Showing posts from July, 2017

Estate Planning: Choose an Executor with Time and a Wide Range of Skills

When it comes to estate planning, choosing an Executor should be an important part of the process, not an afterthought. Depending on the complexity of the estate, it can be a time-consuming, demanding responsibility, and the person who assumes this role should have a broad range of skills and be comfortable working with lawyers, accountants and investment professionals. The Executor’s role  Executors are responsible for settling estates. Families most often name one of their children to act as Executor, but it can be the family’s attorney or a fiduciary. A financial institution, trust company or bank may also serve as co-Executors with an individual, such as the decedent’s spouse, child, advisor or other person. An Executor performs five basic functions:  Locates, collects and has responsibility for the estate’s assets until they are distributed to the beneficiaries. Determines and raises the cash needs for the estate. Pays the decedent’s funeral expenses, debts and estat

Guardianship Case Study: An Intervention for the Best Interests of the Child

These days, it’s not unusual for grandparents to end up raising their grandchildren. They take on this responsibility for a number of reasons—but in many cases it means that their sons or daughters are, at least temporarily, unable to care for their own children. An intervention: Daughter unable to provide a stable home for child Several months ago one such couple, Joe and Sarah, came in to our office seeking more information about getting a Guardianship for their ten-year old granddaughter, Zoe. As their only grandchild, they’d always been very close to Zoe, and now they were concerned about her wellbeing. Zoe lived with her single mother, Sandra, our clients’ daughter, who had been in and out of rehab facilities but was never able to remain clean and sober or hold a job for an extended period of time. Joe and Sarah were concerned about the lack of stability and consistency for Zoe; they were also concerned about the constant exposure to drugs, alcohol and Sandra’s friends.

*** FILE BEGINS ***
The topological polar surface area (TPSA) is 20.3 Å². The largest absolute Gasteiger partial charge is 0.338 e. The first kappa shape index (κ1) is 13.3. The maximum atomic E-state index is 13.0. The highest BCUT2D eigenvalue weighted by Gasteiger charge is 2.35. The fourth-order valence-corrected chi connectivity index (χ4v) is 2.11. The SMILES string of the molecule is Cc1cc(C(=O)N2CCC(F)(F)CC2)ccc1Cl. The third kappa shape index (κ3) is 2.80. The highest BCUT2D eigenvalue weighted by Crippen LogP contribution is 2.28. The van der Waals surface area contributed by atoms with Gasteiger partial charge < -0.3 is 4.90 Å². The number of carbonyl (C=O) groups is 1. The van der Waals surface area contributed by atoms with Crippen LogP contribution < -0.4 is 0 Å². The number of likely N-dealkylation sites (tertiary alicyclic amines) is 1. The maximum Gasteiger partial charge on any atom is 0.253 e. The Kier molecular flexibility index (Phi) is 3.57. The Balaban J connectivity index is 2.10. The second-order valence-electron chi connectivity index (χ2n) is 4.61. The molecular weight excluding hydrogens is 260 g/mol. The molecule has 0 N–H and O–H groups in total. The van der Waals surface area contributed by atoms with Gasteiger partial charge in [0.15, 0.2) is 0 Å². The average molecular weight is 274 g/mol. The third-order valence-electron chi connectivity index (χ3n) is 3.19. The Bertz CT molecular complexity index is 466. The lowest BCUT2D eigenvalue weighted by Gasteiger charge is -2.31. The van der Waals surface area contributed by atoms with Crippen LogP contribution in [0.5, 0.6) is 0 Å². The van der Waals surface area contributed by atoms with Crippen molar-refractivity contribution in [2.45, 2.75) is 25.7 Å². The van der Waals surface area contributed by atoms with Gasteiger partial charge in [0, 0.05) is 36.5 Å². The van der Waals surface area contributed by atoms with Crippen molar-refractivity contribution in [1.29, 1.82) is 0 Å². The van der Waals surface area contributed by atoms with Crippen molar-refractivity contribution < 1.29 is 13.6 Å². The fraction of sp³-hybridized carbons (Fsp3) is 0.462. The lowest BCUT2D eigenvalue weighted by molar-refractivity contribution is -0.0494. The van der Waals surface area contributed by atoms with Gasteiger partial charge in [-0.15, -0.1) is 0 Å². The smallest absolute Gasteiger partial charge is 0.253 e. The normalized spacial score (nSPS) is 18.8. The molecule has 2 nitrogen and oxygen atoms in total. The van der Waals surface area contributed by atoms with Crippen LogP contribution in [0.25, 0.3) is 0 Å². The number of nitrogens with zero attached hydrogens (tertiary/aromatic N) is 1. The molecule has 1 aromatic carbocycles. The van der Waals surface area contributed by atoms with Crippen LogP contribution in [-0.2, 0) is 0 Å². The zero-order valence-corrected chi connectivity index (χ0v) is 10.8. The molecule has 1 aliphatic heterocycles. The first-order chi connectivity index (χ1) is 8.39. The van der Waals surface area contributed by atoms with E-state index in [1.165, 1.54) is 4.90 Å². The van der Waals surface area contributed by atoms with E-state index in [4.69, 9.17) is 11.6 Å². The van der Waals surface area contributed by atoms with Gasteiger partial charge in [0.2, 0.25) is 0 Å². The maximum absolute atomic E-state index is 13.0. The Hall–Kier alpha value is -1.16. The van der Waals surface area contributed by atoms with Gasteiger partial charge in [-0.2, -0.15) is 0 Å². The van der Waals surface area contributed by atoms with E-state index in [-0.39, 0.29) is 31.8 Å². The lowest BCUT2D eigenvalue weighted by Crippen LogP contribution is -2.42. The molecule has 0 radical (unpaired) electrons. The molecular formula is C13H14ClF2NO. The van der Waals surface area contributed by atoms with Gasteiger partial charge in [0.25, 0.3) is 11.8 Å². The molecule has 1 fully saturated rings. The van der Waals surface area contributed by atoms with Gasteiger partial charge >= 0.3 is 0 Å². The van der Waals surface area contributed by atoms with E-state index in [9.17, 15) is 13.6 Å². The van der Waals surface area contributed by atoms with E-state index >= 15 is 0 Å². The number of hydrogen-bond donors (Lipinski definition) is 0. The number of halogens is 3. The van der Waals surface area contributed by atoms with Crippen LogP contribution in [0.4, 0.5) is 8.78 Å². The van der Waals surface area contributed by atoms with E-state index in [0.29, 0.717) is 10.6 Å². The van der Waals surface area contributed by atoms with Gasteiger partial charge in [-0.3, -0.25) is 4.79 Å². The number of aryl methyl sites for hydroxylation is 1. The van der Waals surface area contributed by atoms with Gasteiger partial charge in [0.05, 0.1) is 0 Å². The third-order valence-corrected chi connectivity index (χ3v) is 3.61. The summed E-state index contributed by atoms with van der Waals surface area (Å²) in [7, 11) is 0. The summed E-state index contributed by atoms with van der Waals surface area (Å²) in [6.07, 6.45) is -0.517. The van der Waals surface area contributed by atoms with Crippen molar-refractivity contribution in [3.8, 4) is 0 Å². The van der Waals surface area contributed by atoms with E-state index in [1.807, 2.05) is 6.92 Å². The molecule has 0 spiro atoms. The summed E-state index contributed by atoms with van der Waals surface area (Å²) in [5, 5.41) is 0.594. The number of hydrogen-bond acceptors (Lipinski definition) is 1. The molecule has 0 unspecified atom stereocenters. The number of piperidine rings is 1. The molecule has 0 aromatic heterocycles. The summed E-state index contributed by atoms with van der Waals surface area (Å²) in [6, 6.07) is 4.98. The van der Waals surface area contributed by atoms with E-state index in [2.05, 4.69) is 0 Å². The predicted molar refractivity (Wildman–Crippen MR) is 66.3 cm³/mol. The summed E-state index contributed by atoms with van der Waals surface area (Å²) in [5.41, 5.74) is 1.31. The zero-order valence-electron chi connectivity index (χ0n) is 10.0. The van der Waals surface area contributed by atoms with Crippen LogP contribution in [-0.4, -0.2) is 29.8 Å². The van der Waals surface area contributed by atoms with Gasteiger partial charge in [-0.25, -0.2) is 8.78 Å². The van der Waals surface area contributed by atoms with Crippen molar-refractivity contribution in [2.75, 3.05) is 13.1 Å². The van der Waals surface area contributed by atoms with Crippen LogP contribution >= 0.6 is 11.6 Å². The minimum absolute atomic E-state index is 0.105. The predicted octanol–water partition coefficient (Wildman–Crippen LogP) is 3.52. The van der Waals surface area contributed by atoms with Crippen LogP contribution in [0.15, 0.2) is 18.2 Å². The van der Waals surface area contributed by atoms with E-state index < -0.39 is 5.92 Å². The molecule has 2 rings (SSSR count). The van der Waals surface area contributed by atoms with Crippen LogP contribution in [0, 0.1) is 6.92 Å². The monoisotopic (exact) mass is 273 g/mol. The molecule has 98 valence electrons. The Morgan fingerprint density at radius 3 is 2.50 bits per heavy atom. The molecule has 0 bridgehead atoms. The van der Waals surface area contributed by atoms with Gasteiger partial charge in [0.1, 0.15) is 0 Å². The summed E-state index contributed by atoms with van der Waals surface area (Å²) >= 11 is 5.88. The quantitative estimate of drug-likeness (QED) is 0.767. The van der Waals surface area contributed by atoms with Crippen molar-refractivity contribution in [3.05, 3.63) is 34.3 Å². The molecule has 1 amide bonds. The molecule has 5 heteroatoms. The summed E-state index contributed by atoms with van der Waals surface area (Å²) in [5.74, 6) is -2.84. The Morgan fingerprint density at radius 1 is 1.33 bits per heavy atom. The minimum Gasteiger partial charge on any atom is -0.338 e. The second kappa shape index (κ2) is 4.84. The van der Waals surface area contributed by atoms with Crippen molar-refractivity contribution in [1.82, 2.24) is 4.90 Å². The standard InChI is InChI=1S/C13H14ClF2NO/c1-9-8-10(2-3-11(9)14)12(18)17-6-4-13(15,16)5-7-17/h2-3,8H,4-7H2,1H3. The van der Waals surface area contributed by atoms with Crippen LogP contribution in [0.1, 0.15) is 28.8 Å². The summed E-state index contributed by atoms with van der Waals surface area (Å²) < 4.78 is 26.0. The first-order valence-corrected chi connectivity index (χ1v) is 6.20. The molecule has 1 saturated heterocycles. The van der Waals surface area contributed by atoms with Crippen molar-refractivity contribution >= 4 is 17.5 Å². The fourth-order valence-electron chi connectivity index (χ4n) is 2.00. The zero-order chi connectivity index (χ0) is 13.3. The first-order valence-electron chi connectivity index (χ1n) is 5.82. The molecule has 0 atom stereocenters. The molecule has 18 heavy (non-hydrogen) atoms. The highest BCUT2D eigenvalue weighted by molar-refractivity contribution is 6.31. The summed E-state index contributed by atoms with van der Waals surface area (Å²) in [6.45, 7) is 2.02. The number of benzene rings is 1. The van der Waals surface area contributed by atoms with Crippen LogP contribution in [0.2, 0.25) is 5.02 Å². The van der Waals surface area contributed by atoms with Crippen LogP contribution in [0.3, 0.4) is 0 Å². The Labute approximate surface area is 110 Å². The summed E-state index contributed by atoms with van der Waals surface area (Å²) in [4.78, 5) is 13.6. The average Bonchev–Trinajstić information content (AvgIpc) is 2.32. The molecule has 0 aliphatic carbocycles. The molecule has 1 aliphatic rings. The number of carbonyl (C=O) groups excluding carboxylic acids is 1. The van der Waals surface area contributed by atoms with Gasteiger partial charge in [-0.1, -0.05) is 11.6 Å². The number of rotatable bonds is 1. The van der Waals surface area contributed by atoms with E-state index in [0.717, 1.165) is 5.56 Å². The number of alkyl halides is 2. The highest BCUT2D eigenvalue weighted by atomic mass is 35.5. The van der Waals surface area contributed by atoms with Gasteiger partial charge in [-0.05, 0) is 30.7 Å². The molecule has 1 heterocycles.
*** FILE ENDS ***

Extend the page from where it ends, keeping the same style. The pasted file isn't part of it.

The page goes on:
Divorcing A Spouse Who Lives Outside the Country

Given the diverse population of the Bay Area, it’s not unusual that couples get married, then one spouse decides to return to his/her country of origin or another country altogether. It can be for the same reasons that any couples get divorced, including a job opportunity abroad, and the other spouse does not want to accompany his/her mate. It’s not unusual that one spouse loves living in the US while the foreign-born spouse never adjusts to the American lifestyle. The divorce process itself is the same as for divorce within the US; however, the rules to serve your spouse with notice of the divorce proceedings are different, generally determined by the laws of individual countries. There are also a few caveats, including residency requirements and military service Active-duty service members are generally protected from divorce proceedings in most cases. Under the Servicemembers Civil Relief Act (SCRA), U.S. service men and women cannot be sued or begin divorce proceedings wh

Trust Administration: Give Careful Thought to Selecting a Successor Trustee

When creating a  Living Trust , we encourage our clients to give careful consideration to choosing a Successor Trustee. Depending on the complexity of the estate, Trust Administration can take months, and it can require a significant time commitment. It also requires dealing with financial accounts, so it’s important to identify someone who is comfortable working with numbers. If someone has been named as the Power of Attorney and Agent for the Advance Healthcare Directive, it may make sense to name the same person as Successor Trustee—there’s a good chance by the time of death, he/she will already have some familiarity with the estate, which will help streamline the Trust Administration. Successor Trustee oversees the disbursement of the Trust The Successor Trustee will be in charge of overseeing the disbursement of the  Trust –essentially taking care of the assets for those who have been named as the Trust’s beneficiaries. The estate may include savings and other brokerage ac